Category: Music

NXNW, MX

December 13th, 2012 Permalink

             After a dark spell of catastrophic drug violence sparked a do-it-yourself cultural response that ruptured the old ways of doing things, a unique cultural climate has emerged in Tijuana in recent years. With little support from the city that gave rise to its sounds, Tijuana has become an epicenter […]

"Tijuana" "Tijuanalandia" "Jason Thomas Fritz" All My Friends" "Norte Sonoro" 
"Tijuana" "Tijuanalandia" "Jason Thomas Fritz" All My Friends" "Norte Sonoro" "Maria y Jose" 
"Tijuana" "Tijuanalandia" "Jason Thomas Fritz" All My Friends" "Norte Sonoro" 
"Tijuana" "Tijuanalandia" "Jason Thomas Fritz" All My Friends" "Norte Sonoro" "Venus X" 
"Tijuana" "Tijuanalandia" "Jason Thomas Fritz" All My Friends" "Norte Sonoro" "Tijuana" "Tijuanalandia" "Jason Thomas Fritz" All My Friends" "Norte Sonoro" 
"Tijuana" "Tijuanalandia" "Jason Thomas Fritz" All My Friends" "Norte Sonoro" 
After a dark spell of catastrophic drug violence sparked a do-it-yourself cultural response that ruptured the old ways of doing things, a unique cultural climate has emerged in Tijuana in recent years. With little support from the city that gave rise to its sounds, Tijuana has become an epicenter of avant-garde music in Mexico, with some of the world’s most influential music makers are eyeing what’s happening here. Emerging Tijuana’s ‘moment of truth’ came recently, during three days of loosely coordinated music and art events that signaled that Tijuana is a place that can attract cutting edge international acts, but more importantly, it’s a city recognized around the world for producing them. You can read about the rise of Tijuana’s new musical vanguard here, in a piece I wrote for the Los Angeles public television station KCET’s Artbound website.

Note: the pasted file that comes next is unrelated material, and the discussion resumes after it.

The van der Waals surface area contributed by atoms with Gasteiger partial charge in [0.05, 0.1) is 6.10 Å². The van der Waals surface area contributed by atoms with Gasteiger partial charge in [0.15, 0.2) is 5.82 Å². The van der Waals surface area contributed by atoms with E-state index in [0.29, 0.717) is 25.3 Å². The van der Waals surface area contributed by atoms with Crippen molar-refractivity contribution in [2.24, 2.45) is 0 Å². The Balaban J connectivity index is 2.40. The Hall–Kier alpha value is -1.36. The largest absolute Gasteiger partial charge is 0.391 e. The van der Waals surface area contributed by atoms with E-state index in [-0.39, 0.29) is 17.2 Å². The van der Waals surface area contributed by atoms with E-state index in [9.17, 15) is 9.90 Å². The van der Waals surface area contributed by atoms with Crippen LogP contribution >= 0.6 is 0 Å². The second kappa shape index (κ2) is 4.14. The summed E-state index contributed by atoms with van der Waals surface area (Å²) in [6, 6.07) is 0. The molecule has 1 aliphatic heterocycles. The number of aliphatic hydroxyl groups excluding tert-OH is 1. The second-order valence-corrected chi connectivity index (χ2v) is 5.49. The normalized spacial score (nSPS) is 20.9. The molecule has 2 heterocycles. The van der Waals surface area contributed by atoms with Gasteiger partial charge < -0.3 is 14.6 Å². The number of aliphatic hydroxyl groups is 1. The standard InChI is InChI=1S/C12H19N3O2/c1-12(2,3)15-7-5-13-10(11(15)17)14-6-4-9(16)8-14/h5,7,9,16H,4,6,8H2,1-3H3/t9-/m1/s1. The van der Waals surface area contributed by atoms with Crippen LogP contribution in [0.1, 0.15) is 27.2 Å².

Where a Beach Town and Border Violence Meet

October 3rd, 2012 Permalink

  After a second round beers at an empty corner dive bar in downtown Tijuana, aptly named ‘La Esquina,’ Tony Gallardo, the mind behind the Tijuana nu-tropical act Mariá y José, excused himself for a second. The last of the late afternoon light was streaming through the door and the show ‘Cops’ played at low […]